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Research Methodology: The Prevention Project

Michael Jones and Emily Winterbotham
Occasional Papers, 11 May 2020
Terrorism and Conflict, The Prevention Project, Tackling Extremism, Peacekeeping and Peacebuilding
This paper outlines the research methodology used in the Prevention Project.

In January 2018, the Norwegian government commissioned RUSI to lead the Prevention Project, which ran for over two years. The project aims to improve the knowledge base for preventing and countering violent extremist programming. Facing stark conceptual and methodological challenges, preventive interventions have generally relied on assumption-based logics with little empirical grounding, exposing the field to a range of theoretical, practical and ethical problems.

By attempting to answer the research question ‘what can work and what has not worked in preventing/countering violent extremism (P/CVE)?’, the Prevention Project addresses some of these shortfalls, synthesising academic papers, evaluations, policy briefs and internal documents to understand what evidence, if any, exists for the ‘successful’ or effective application of such activities. This process condensed key findings from the literature and interrogated the basis of these findings to critically assess the substance and limitations of the source material with the aim of understanding the effectiveness (or not) of the intervention approaches described in the literature.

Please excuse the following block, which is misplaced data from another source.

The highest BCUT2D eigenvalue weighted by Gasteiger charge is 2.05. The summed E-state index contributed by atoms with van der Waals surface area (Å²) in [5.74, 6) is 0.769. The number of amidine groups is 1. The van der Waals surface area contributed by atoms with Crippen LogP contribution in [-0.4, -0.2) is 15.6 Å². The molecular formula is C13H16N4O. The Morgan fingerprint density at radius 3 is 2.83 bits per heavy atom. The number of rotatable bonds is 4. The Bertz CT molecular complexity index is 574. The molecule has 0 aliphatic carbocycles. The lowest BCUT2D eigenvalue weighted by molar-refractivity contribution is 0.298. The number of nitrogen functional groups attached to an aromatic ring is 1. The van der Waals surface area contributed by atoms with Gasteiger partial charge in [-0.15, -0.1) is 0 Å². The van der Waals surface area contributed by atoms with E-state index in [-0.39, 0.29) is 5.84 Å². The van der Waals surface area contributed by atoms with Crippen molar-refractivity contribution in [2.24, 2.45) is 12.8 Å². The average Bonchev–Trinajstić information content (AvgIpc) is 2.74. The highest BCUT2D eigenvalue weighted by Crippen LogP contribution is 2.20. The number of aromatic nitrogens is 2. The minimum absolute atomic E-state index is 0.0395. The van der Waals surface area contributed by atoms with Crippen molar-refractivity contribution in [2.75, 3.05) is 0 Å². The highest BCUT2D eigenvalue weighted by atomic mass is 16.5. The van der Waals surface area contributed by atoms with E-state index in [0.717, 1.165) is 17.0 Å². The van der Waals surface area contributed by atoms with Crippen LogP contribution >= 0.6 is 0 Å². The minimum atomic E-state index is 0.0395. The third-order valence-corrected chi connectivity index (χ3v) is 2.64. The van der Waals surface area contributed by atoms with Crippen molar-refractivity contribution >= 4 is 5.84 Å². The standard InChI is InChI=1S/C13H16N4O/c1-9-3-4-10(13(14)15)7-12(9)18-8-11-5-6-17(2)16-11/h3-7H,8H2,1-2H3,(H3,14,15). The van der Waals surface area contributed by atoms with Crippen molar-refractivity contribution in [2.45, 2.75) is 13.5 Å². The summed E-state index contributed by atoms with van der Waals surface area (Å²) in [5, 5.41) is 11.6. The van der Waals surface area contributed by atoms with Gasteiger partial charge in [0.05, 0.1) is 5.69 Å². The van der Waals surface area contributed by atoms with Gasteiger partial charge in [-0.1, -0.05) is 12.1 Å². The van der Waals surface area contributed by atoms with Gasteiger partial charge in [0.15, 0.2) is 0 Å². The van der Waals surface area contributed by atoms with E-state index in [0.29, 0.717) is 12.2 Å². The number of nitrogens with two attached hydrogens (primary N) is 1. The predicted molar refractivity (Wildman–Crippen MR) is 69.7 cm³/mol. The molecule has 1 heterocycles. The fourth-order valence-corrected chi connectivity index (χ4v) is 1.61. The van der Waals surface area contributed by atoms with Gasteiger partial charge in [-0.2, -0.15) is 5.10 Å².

The approach to this review involved: 1) identification of search terms and criteria for inclusion and exclusion; 2) identification of potential sources; 3) collection of material related to P/CVE interventions using key search terms; 4) identification of additional material through snowballing; 5) removal of any material that was not relevant to this study and grouping of collected material into the relevant ‘thematic’ categories; 6) scoring of these studies according to their quality and assigning a related grading (high, medium or low quality); and 7) analysis of the documents to diagnose common assumptions or theories of change underpinning each thematic intervention, the validity of these assumptions and the effectiveness (or not) of the intervention described in the document.

BANNER IMAGE: Courtesy of yurolaitsalbert / Adobe Stock.

Michael Jones
Research Fellow

Michael is a Research Fellow in the Terrorism and Conflict team examining political violence, conflict economies and the convergence of... read more

Emily Winterbotham
Director, Terrorism and Conflict

Emily is Director of the Terrorism and Conflict group and Senior Research Fellow at RUSI focusing on extremism and... read more

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